An alloy article resistant to corrosive mediaof the of said alloy being so proportioned that the left hand oxiflilmg f p the Tedllclng yp and the Plttlng iype, which article 1s composed of an alloy having substani h h i tially the following composition: 22% chromium; 45 nickel; 6% molybdenum; 1% columhium; 1% tantalum; Percent Cr (Percent 1 5% maximum manganese; 0.5% maximum silicon; less (Percent W))=6'6(Pe1'cent Nno'zfi han 0.1% carbon; the remainder iron and incidental 2. An alloy article resistant to pitting-type corrosive lmpurltles? media, which article is composed of an alloy consisting of 18% to 25% chromium; 40% to 50% nickel; 2% to 12% molybdenum; 0.1% to 5% in the aggregate of at least one metal selected from the group consisting of References Cited in the file of this patent UNITED STATES PATENTS 2,162,253 Grossman June 13, 1939 tantalum and columhlum; up to 5% tungsten; up to 1% 2,245,366 Rohn et aL June 10 1941 copper; less than 0.25 0 carbon; the remainder iron and 2,373,490 Mohling Apr. 10, 1945 incidental impurities, the iron content being at least 15% 2,403,128 Scott et a1. July 2, 4 and the individual constituents of said alloy being so 2,423,738 Thielemann July 8 1947" proportioned that the left hand side of the following 2,432,617 Franks et aL Dec. 16, 1947 equation is at least equal to the right hand side: 2,451,547 German Oct 19 1948 Percent Cr+2(percent M0)+ (pe1cent W)+ 2,504,453 Rotherham et al. Apr. 18, 1950 4(percent Ta) +2.5(percent Cb)=6.8(percent Ni) 2,553,330 Post et al. May 15, 1951 OTHER REFERENCES Iron Age, vol. 161, March 18, 1948, pages 73-75.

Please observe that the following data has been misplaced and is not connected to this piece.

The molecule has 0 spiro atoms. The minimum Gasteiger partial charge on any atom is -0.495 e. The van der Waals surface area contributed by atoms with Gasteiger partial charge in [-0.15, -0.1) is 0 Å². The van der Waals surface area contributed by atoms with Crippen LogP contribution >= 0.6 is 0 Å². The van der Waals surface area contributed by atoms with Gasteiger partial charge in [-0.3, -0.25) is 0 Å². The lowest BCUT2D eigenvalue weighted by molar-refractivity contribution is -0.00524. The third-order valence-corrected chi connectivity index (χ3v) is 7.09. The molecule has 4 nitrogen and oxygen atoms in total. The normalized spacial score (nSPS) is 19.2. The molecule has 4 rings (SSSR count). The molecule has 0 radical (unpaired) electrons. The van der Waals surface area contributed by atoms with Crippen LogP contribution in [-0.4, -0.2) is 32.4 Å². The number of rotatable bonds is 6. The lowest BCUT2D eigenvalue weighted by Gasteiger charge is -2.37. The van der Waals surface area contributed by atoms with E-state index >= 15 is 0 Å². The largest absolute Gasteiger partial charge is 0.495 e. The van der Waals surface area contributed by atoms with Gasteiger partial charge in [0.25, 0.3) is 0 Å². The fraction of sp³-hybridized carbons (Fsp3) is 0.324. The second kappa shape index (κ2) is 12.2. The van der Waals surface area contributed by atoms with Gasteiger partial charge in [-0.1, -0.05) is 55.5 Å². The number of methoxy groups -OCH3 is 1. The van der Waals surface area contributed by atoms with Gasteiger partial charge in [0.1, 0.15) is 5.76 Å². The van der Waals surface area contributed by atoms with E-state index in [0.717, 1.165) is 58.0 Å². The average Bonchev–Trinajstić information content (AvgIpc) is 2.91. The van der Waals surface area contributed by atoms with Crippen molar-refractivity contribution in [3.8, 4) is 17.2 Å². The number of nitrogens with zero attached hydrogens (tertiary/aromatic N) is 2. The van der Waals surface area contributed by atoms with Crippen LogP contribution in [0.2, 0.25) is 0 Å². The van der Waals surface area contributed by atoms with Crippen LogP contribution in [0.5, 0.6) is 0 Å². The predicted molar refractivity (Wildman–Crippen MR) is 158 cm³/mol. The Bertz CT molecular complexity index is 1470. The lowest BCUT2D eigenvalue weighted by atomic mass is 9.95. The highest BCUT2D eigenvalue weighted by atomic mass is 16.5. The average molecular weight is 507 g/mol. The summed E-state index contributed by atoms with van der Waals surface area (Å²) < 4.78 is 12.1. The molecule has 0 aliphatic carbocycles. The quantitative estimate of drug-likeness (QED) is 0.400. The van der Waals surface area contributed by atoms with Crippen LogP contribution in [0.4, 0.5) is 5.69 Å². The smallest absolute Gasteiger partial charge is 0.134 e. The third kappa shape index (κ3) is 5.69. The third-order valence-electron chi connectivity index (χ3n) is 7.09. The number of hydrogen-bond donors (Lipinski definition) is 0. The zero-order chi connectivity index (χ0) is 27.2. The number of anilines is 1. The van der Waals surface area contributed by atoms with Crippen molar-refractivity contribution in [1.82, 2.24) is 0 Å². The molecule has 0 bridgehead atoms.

Patent Citations
Cited PatentFiling datePublication dateApplicantTitle
US2162253 *Apr 25, 1939Jun 13, 1939Joel Grossman CornellDental casting alloy
US2245366 *Dec 24, 1938Jun 10, 1941Franz BollenrathHardening cobalt-nickel-chromiumiron alloys
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US2403128 *Jun 24, 1942Jul 2, 1946Westinghouse Electric CorpHeat resistant alloys